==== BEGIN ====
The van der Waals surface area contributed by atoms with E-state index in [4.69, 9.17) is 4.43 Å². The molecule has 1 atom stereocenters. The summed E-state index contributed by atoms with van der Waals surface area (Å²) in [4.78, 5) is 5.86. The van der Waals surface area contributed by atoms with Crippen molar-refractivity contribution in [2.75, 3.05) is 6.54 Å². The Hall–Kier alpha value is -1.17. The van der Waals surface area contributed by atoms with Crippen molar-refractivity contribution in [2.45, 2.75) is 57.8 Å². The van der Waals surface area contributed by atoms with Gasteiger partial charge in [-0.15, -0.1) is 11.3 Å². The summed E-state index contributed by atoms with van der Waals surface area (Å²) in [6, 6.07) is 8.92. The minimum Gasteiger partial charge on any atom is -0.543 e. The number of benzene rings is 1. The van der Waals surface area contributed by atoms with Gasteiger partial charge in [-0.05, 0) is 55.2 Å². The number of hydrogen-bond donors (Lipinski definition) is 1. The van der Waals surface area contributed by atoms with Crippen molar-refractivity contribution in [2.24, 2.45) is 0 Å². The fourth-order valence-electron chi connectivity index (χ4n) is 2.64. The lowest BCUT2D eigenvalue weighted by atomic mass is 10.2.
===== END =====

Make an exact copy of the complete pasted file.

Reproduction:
The van der Waals surface area contributed by atoms with E-state index in [4.69, 9.17) is 4.43 Å². The molecule has 1 atom stereocenters. The summed E-state index contributed by atoms with van der Waals surface area (Å²) in [4.78, 5) is 5.86. The van der Waals surface area contributed by atoms with Crippen molar-refractivity contribution in [2.75, 3.05) is 6.54 Å². The Hall–Kier alpha value is -1.17. The van der Waals surface area contributed by atoms with Crippen molar-refractivity contribution in [2.45, 2.75) is 57.8 Å². The van der Waals surface area contributed by atoms with Gasteiger partial charge in [-0.15, -0.1) is 11.3 Å². The summed E-state index contributed by atoms with van der Waals surface area (Å²) in [6, 6.07) is 8.92. The minimum Gasteiger partial charge on any atom is -0.543 e. The number of benzene rings is 1. The van der Waals surface area contributed by atoms with Gasteiger partial charge in [-0.05, 0) is 55.2 Å². The number of hydrogen-bond donors (Lipinski definition) is 1. The van der Waals surface area contributed by atoms with Crippen molar-refractivity contribution in [2.24, 2.45) is 0 Å². The fourth-order valence-electron chi connectivity index (χ4n) is 2.64. The lowest BCUT2D eigenvalue weighted by atomic mass is 10.2.